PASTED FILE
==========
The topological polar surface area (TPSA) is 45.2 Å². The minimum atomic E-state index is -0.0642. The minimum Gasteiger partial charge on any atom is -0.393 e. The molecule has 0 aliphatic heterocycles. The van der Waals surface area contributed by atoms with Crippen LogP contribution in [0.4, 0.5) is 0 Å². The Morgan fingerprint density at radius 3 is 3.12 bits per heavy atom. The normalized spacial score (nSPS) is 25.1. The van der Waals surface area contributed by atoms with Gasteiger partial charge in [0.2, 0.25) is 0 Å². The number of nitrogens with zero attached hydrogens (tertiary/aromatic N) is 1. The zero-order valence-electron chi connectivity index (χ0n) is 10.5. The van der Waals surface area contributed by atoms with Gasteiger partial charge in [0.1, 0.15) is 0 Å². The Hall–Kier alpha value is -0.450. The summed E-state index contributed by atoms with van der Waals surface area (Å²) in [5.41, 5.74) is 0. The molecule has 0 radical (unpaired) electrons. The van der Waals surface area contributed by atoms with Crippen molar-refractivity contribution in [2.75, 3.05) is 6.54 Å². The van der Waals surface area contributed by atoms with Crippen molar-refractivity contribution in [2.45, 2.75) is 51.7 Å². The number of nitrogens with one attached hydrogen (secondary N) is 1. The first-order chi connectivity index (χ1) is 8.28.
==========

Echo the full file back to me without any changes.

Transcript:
The topological polar surface area (TPSA) is 45.2 Å². The minimum atomic E-state index is -0.0642. The minimum Gasteiger partial charge on any atom is -0.393 e. The molecule has 0 aliphatic heterocycles. The van der Waals surface area contributed by atoms with Crippen LogP contribution in [0.4, 0.5) is 0 Å². The Morgan fingerprint density at radius 3 is 3.12 bits per heavy atom. The normalized spacial score (nSPS) is 25.1. The van der Waals surface area contributed by atoms with Gasteiger partial charge in [0.2, 0.25) is 0 Å². The number of nitrogens with zero attached hydrogens (tertiary/aromatic N) is 1. The zero-order valence-electron chi connectivity index (χ0n) is 10.5. The van der Waals surface area contributed by atoms with Gasteiger partial charge in [0.1, 0.15) is 0 Å². The Hall–Kier alpha value is -0.450. The summed E-state index contributed by atoms with van der Waals surface area (Å²) in [5.41, 5.74) is 0. The molecule has 0 radical (unpaired) electrons. The van der Waals surface area contributed by atoms with Crippen molar-refractivity contribution in [2.75, 3.05) is 6.54 Å². The van der Waals surface area contributed by atoms with Crippen molar-refractivity contribution in [2.45, 2.75) is 51.7 Å². The number of nitrogens with one attached hydrogen (secondary N) is 1. The first-order chi connectivity index (χ1) is 8.28.